Jersey Boys isn't just one of the most successful jukebox musicals of all time, it's one of the most successful musicals period. But, because all the actors are required to play their own instruments and the lead character —Frankie Valli — sings 30-numbers in an impossibly high falsetto, keeping numerous resident and touring companies fully staffed requires a casting strategy as unique as the show. Richard Hester, the show's original stage manager talked to Intermission Impossible about where all the Frankies come from — a little place called Frankie Camp.
Intermission Impossible: I've heard of all kinds of dance camps, and vocal camps that get actors up to speed to join big tours. Frankie Camp sounds completely different.
Richard Hester: How it all came about— I was the original stage manager of the show at La Jolla in 2005. Almost immediately thereafter I became the supervisor of the companies because we started opening so many of them all over the world. One of the things I’m responsible for is all the preliminary casting along with our casting associate, Merri Sugarman. Merri and I are responsible for all companies — at one point 11 worldwide, staffed and cast. Each company requires four guys who can play Frankie Valli, because the role is so demanding.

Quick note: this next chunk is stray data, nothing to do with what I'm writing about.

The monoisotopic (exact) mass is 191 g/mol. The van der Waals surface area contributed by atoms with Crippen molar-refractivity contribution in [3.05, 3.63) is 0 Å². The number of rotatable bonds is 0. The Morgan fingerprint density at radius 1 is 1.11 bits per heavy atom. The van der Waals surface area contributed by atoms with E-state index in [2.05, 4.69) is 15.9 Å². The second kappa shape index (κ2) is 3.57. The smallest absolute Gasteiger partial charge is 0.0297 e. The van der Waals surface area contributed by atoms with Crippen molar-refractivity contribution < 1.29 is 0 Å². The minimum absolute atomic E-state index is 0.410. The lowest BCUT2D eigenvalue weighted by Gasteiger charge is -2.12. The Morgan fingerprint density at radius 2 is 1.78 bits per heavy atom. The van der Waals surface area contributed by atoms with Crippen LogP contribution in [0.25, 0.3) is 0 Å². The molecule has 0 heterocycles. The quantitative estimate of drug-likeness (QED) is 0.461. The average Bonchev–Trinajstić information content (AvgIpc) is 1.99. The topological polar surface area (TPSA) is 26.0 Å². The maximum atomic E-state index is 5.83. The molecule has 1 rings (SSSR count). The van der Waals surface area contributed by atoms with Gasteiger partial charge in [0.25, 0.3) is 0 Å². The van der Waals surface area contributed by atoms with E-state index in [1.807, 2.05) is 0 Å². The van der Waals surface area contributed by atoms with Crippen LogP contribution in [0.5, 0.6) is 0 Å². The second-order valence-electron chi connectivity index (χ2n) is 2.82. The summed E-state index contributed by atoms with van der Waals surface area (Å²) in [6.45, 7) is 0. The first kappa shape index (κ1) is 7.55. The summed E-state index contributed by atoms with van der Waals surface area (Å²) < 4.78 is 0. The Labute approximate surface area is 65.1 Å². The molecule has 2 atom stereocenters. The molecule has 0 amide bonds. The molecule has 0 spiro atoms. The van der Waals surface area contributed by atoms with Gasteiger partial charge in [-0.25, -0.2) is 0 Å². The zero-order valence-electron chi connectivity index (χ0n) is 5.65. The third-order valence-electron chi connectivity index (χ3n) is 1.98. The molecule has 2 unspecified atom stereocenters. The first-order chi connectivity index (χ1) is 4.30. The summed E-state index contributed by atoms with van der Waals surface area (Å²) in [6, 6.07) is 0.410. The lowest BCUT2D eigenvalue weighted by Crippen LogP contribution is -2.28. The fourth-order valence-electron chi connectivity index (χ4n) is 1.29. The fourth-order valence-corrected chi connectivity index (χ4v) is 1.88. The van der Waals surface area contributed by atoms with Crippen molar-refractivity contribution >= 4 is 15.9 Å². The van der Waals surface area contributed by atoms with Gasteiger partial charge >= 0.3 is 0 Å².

I know big shows like Jersey Boys spin off all kinds of almost cottage industry. You have to have fabric for the costumes, matching or similar props, etc. This is maybe the human resources version of that?
The problem we found, having to find four guys for every company, is that the pool of guys who can actually do this is limited. Anybody who plays Frankie has to be 5’9” or shorter. They have to be vaguely Mediterranean looking. We can help that in some regards. We’ve had a Lebanese Frankie and a Native American Frankie you could sort of buy as Italian. They have to be able to sing up in that falsetto. Frankie sings 30 songs in falsetto. They have to be able to dance well. And act, aging from 14 to 70. Without makeup.
We do open auditions several times a year. Will also do specific trips to places like Los Angeles or Boston or Orlando — places that have a music community. Where we can find people who wouldn’t necessarily come to a call in New York. So, over time, we gather these guys. When we get 100-120 of them we’ll have a couple of days in New York where we bring them all in, listen to them sing and compare them to each other. Out of that group we’ll pick a maximum of 10-people — to either fill a Frankie, Joe Pesci or swing slot. And we put those 10 people through a rigorous week’s worth of work. They each get a day with our choreographer. Our vocal coach, who’s worked with people like Jon Bon Jovi, works with every Frankie. If you go to a normal music theater vocal coach, you can’t sing rock-and-roll properly. You know, if Jon Bon Jovi gets sick and cancels an arena show, that’s a loss of several million dollars. His voice has to be strong enough to get through these concerts.
How many guys make it?
120 guys over the course of several months boiling down to Frankie camp — if we’re lucky we yield 2 or 3 guys who can really do the role.
I'm sure the theater guys are looking for different things than Frankie, and Bob Gaudio. Does that ever create conflict.
Bob and Frankie to their credit are pretty hands off. They trust us and know we’re looking ut for them. And nobody ever copies a role. When somebody comes in we want them to find their own way through it— to bring their personality to the role.